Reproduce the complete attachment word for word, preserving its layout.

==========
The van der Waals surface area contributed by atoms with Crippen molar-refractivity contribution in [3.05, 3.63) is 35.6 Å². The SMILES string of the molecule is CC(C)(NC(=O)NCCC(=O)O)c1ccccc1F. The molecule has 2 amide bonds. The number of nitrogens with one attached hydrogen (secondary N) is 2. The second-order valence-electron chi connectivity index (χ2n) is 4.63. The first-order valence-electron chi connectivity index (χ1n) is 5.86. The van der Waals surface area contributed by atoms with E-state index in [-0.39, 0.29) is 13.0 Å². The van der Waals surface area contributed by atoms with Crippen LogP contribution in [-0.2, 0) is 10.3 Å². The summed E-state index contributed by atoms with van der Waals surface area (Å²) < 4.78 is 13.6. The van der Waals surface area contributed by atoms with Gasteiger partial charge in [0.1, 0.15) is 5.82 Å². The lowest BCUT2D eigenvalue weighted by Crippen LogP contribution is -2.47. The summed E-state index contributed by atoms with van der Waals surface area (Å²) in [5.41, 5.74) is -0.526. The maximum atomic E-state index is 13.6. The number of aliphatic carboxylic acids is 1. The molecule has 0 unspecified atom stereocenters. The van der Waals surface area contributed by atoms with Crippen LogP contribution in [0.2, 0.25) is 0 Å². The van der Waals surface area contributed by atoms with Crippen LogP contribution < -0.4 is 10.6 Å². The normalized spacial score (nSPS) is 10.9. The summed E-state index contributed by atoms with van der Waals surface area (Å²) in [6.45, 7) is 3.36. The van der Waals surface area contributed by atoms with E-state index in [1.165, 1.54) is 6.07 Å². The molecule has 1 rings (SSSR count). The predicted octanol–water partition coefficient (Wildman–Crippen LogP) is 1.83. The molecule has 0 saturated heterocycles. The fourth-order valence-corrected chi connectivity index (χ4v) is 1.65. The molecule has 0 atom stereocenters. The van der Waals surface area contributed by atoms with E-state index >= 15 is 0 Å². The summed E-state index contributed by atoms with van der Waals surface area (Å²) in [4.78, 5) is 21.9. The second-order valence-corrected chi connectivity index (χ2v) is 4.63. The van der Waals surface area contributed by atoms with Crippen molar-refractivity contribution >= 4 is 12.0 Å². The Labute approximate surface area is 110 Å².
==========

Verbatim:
The van der Waals surface area contributed by atoms with Crippen molar-refractivity contribution in [3.05, 3.63) is 35.6 Å². The SMILES string of the molecule is CC(C)(NC(=O)NCCC(=O)O)c1ccccc1F. The molecule has 2 amide bonds. The number of nitrogens with one attached hydrogen (secondary N) is 2. The second-order valence-electron chi connectivity index (χ2n) is 4.63. The first-order valence-electron chi connectivity index (χ1n) is 5.86. The van der Waals surface area contributed by atoms with E-state index in [-0.39, 0.29) is 13.0 Å². The van der Waals surface area contributed by atoms with Crippen LogP contribution in [-0.2, 0) is 10.3 Å². The summed E-state index contributed by atoms with van der Waals surface area (Å²) < 4.78 is 13.6. The van der Waals surface area contributed by atoms with Gasteiger partial charge in [0.1, 0.15) is 5.82 Å². The lowest BCUT2D eigenvalue weighted by Crippen LogP contribution is -2.47. The summed E-state index contributed by atoms with van der Waals surface area (Å²) in [5.41, 5.74) is -0.526. The maximum atomic E-state index is 13.6. The number of aliphatic carboxylic acids is 1. The molecule has 0 unspecified atom stereocenters. The van der Waals surface area contributed by atoms with Crippen LogP contribution in [0.2, 0.25) is 0 Å². The van der Waals surface area contributed by atoms with Crippen LogP contribution < -0.4 is 10.6 Å². The normalized spacial score (nSPS) is 10.9. The summed E-state index contributed by atoms with van der Waals surface area (Å²) in [6.45, 7) is 3.36. The van der Waals surface area contributed by atoms with E-state index in [1.165, 1.54) is 6.07 Å². The molecule has 1 rings (SSSR count). The predicted octanol–water partition coefficient (Wildman–Crippen LogP) is 1.83. The molecule has 0 saturated heterocycles. The fourth-order valence-corrected chi connectivity index (χ4v) is 1.65. The molecule has 0 atom stereocenters. The van der Waals surface area contributed by atoms with E-state index >= 15 is 0 Å². The summed E-state index contributed by atoms with van der Waals surface area (Å²) in [4.78, 5) is 21.9. The second-order valence-corrected chi connectivity index (χ2v) is 4.63. The van der Waals surface area contributed by atoms with Crippen molar-refractivity contribution >= 4 is 12.0 Å². The Labute approximate surface area is 110 Å².